For the 24 hours UTP, 30 RCTs21 23 24 26–29 31 32 34 37–39 42 43 45 47 48 51 52 56–60 63–67 with 1682 patients were included in the network meta-analysis. There were 11 immunosuppressive agents, including AZA (2 trials, 18 patients), CH (4, 112), CTX (16, 487), CsA (6, 78), LEF (2, 25), MMF (3, 85), MZB (1, 30), RIT (1, 37), STE (4, 122), TAC (10, 257) and TAC+TW (2, 35). Network geometry was displayed in figure 2 and eFigure 5 in online supplement 4.
Network meta-analysis of drugs through direct and indirect comparisons showed that AZA (SMD, −1.02 (95% CI −1.90 to −0.15)), CsA (SMD, −0.70 (95% CI −1.33 to −0.08)), CTX (SMD, −1.01 (95% CI −1.44 to −0.58)), MMF (SMD, −0.98 (95% CI −1.64 to −0.32)), MZB (SMD, −0.97 (95% CI −1.90 to −0.04)), TAC (SMD, −1.16 (95% CI −1.72 to −0.60)) and TAC+TW (SMD, −2.03 (95% CI −2.94 to −1.12)) could significantly reduce in 24 hours UTP compared with control, except for CH (SMD, −0.52 (95% CI −1.08 to 0.04)), LEF (SMD, 0.38 [(95% CI −0.75 to 1.51)), RIT (SMD, −0.27 (95% CI −1.07 to 0.53)) and STE (SMD, −0.41 (95% CI −1.05 to 0.24)) (figures 3 and 4; eFigures 6 and 7 in online supplement 4).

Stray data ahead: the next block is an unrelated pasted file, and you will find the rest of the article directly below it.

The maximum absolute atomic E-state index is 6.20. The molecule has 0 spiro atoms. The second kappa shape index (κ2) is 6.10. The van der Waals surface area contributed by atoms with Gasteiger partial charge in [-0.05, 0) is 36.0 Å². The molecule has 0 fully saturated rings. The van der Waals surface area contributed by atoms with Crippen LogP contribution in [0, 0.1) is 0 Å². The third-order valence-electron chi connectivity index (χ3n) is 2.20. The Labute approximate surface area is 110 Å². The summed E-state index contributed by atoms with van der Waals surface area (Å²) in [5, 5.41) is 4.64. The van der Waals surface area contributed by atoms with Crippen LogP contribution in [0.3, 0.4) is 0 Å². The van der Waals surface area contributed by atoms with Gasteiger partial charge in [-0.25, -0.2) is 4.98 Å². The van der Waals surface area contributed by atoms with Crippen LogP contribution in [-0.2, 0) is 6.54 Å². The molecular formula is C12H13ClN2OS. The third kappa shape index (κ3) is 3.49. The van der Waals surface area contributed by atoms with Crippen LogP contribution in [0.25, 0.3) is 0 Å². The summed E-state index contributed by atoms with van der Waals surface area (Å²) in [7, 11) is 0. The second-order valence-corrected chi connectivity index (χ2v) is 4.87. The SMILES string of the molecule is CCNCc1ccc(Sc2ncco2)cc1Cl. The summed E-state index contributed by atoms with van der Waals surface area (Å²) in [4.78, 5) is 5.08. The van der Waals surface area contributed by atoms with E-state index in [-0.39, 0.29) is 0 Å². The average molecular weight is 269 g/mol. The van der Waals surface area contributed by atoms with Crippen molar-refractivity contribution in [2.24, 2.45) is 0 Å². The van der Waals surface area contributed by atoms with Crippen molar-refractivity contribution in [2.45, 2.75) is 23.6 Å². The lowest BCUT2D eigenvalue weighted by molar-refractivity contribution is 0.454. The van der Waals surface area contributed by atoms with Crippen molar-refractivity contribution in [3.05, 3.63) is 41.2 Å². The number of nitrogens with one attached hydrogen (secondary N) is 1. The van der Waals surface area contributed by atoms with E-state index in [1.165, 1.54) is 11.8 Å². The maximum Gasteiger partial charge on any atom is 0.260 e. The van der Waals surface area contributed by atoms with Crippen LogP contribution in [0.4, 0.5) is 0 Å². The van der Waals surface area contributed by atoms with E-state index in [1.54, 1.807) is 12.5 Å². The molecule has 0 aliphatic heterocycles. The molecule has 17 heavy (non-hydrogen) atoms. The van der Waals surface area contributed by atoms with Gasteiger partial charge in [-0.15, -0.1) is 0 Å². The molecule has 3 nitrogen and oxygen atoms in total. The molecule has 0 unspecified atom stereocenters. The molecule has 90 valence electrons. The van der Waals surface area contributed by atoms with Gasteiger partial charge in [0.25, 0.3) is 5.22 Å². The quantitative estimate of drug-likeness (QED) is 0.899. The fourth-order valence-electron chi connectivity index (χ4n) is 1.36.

In terms of 24 hours UTP, TAC+TW had the highest SUCRA value (98.7%), followed by TAC (77.4%), CTX (68.2%), AZA (66.8%), MMF (65.6%), MZB (63.2%), CsA (46.8%), CH (37.5%), STE (31.5%) and RIT (26.3%), while LEF (7.1%) had the lowest SUCRA value (table 1; eTables 6 and 8 in online supplement 4).